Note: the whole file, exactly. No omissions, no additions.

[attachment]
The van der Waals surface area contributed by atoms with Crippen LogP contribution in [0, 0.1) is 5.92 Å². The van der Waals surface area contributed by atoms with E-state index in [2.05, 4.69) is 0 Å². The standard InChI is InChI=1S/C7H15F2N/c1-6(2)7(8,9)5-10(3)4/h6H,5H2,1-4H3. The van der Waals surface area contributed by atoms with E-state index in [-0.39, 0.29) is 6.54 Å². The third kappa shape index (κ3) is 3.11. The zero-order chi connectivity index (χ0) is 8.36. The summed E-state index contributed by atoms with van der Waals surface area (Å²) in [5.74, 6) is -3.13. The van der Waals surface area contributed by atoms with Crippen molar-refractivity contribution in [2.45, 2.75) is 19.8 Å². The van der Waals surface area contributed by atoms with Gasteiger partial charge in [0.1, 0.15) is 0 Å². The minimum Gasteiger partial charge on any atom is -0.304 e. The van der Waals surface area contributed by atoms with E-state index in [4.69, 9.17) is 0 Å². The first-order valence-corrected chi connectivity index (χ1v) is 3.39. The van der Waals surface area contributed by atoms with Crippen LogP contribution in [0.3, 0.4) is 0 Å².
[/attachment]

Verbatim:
The van der Waals surface area contributed by atoms with Crippen LogP contribution in [0, 0.1) is 5.92 Å². The van der Waals surface area contributed by atoms with E-state index in [2.05, 4.69) is 0 Å². The standard InChI is InChI=1S/C7H15F2N/c1-6(2)7(8,9)5-10(3)4/h6H,5H2,1-4H3. The van der Waals surface area contributed by atoms with E-state index in [-0.39, 0.29) is 6.54 Å². The third kappa shape index (κ3) is 3.11. The zero-order chi connectivity index (χ0) is 8.36. The summed E-state index contributed by atoms with van der Waals surface area (Å²) in [5.74, 6) is -3.13. The van der Waals surface area contributed by atoms with Crippen molar-refractivity contribution in [2.45, 2.75) is 19.8 Å². The van der Waals surface area contributed by atoms with Gasteiger partial charge in [0.1, 0.15) is 0 Å². The minimum Gasteiger partial charge on any atom is -0.304 e. The van der Waals surface area contributed by atoms with E-state index in [4.69, 9.17) is 0 Å². The first-order valence-corrected chi connectivity index (χ1v) is 3.39. The van der Waals surface area contributed by atoms with Crippen LogP contribution in [0.3, 0.4) is 0 Å².